Fox is Framed

Mar 23, 2015

Title:  Fox is Framed
Author:  Lachlan Smith
Publisher: Grove Atlantic, The Mysterious Press, 2015
Pages: 244
Price: $24.00 (Hardcover)

“Fox is Framed” is the third of Smith’s Leo Maxwell mysteries, and a kind of sequel. It is not necessary to have read “Bear Is Broken,” winner of the Shamus Award for first P.I. novel, or “Lion Plays Rough,” but it would be helpful. In the first, Teddy Maxwell, a powerhouse defense attorney, is shot in the head while having lunch, and his newly-hatched lawyer brother Leo must take over Teddy’s cases, including getting their father a new trial. Lawrence, their dad, had been convicted, perhaps wrongly, of killing their mother and was in San Quentin.

“Lion Plays Rough” is more of a stand-alone, involving Leo’s defense of an accused child molester. In both novels we learn how much police hate defense lawyers, who often reveal police errors and shortcuts. In addition, in “Plays Rough” considerable tension is added by the general hatred of child molesters and therefore their lawyers.

In “Fox Is Framed,” Lawrence is out on bail, having won a new trial, but during his 21 years in prison has become associated with a number of violent, very unsavory colleagues. As his sons prepare to defend him in the retrial Lawrence is suspected of yet another murder, committed after his release. The plot becomes truly complex, involving gangsters who run their criminal enterprises from inside, crooked city officials, incompetent police procedures, lost evidence, and the perpetual danger of prison snitches who may reveal conversations they have actually overheard or sometimes invent testimony in exchange for better treatment in jail. They have nothing to lose.

Much of “Fox” takes place in the courtroom, and seems to be an education in legal maneuvers— witness preparation, the framing of opening and closing arguments, feints, rebuttals, cross-examination, and so on.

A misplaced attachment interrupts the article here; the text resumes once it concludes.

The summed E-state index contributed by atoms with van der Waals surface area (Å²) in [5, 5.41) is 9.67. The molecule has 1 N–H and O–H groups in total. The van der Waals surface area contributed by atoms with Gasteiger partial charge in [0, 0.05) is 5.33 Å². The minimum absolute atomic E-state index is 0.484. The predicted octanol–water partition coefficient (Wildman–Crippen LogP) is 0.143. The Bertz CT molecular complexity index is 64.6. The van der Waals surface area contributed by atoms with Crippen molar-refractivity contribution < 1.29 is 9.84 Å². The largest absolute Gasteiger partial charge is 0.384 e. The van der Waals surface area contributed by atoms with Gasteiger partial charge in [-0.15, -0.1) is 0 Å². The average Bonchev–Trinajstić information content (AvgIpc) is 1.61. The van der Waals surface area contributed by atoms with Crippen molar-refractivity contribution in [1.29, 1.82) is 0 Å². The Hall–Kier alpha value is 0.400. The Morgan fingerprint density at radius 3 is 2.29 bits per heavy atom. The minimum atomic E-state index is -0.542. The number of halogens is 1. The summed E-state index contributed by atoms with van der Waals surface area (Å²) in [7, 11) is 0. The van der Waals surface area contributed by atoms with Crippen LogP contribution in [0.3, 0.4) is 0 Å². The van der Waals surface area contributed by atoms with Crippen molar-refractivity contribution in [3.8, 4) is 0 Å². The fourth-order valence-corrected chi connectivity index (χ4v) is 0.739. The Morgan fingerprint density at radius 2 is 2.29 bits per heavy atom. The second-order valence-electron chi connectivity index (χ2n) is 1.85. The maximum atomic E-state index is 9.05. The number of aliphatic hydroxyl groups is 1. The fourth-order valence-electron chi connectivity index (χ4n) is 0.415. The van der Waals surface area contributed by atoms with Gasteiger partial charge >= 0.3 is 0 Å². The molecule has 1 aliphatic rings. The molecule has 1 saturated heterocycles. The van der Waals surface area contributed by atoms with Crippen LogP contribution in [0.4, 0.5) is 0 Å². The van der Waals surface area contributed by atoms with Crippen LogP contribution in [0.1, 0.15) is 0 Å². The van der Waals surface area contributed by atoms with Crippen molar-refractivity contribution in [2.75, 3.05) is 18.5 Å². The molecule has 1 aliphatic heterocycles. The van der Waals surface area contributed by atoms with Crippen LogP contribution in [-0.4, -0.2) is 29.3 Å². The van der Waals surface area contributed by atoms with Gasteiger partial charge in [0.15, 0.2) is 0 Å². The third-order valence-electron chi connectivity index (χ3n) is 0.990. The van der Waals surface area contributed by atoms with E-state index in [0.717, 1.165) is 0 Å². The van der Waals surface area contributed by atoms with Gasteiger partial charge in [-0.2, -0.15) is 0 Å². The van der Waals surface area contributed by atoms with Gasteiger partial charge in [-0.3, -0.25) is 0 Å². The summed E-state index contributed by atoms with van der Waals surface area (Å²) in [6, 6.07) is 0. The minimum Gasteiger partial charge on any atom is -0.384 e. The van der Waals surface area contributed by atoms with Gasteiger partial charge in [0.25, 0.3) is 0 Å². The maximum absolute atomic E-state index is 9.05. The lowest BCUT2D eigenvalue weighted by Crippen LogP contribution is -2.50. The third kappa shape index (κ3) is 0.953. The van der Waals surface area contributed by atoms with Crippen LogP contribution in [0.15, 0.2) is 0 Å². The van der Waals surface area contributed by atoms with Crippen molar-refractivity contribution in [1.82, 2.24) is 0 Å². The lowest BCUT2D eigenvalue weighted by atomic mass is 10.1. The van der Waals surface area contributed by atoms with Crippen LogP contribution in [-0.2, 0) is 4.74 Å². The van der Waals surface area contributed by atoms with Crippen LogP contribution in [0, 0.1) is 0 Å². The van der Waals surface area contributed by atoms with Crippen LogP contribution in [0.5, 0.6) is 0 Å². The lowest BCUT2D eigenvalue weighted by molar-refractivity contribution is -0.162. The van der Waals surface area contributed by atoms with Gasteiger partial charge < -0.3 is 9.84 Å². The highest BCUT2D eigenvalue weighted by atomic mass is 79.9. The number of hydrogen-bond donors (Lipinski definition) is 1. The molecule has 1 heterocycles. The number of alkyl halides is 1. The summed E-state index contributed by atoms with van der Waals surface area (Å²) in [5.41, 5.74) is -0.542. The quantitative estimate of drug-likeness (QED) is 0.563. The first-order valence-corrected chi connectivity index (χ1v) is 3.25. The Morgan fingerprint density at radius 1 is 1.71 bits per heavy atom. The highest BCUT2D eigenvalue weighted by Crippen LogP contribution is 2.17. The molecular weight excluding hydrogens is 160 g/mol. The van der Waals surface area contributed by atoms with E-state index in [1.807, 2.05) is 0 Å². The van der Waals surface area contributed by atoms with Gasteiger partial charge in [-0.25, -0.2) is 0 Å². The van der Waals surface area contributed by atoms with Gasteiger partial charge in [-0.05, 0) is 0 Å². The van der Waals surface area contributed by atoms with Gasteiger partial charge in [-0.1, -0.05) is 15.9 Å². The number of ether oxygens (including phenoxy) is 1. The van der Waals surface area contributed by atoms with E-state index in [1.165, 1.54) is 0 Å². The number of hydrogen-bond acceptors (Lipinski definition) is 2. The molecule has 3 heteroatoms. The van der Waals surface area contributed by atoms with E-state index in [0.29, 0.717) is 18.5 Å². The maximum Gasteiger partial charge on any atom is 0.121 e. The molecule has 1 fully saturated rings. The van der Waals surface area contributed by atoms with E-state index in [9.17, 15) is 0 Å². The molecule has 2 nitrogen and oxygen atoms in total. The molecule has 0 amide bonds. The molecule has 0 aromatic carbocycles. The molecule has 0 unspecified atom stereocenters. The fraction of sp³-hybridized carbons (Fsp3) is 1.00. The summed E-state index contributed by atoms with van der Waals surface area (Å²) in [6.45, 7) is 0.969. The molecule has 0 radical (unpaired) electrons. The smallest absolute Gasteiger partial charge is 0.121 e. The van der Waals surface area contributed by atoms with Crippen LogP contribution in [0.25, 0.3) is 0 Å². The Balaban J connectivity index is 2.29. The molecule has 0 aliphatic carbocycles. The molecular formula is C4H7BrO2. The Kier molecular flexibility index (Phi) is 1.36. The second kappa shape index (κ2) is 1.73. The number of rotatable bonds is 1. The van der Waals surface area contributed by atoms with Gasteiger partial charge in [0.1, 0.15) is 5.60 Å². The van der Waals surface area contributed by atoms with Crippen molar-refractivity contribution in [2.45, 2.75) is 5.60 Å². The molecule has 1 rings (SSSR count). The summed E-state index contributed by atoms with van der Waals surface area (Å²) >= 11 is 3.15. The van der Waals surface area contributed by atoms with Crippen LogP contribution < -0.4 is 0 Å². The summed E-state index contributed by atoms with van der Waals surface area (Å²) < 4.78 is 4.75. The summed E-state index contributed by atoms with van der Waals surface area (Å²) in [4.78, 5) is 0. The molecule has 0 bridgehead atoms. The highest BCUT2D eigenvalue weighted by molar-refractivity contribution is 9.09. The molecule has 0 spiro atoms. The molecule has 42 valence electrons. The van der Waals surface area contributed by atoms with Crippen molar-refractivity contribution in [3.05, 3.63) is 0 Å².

I think lawyers will love it; average readers may want more simple action, not necessarily shoot-outs, explosions and car chases, but more detective work, investigative procedure. In his previous novels, Smith, a Birmingham attorney who studied writing at Stanford and law at Berkeley, displayed his love of both the west coast and noir fiction in the tradition of Dashiell Hammett’s Sam Spade or Raymond Chandler’s Philip Marlowe, employing San Francisco atmospherics with success: the dark streets of the Mission District, the Presidio, the fog in which dangers lurk, the crashing sea at Seal Rock. There is less here.

In large part, the action could be anywhere. In “Fox is Framed,” there is some action—danger, capture and escape, switched identities, hookers and pimps, missing corpses, but too great a percentage takes place at City Hall, which is always neutral territory and runs the risk of being therefore bland. It is true that the courtroom trial is the perfect structure for rising action, climax and denouement. We see the opposing lawyers jousting, mano a mano—achieving small victories, displaying the agility needed to cope with the much-despised unexpected testimony. A battle is waged; one side is victorious. One hopes justice triumphs.

But I still think “Fox is Framed” could have used fewer scenes of lawyers and their briefcases and a little more rough stuff—the femme fatale, the knock on the head.

This review was originally broadcast on Alabama Public Radio. Don Noble is host of the Alabama Public Television literary interview show “Bookmark” and the editor of “A State of Laughter: Comic Fiction from Alabama.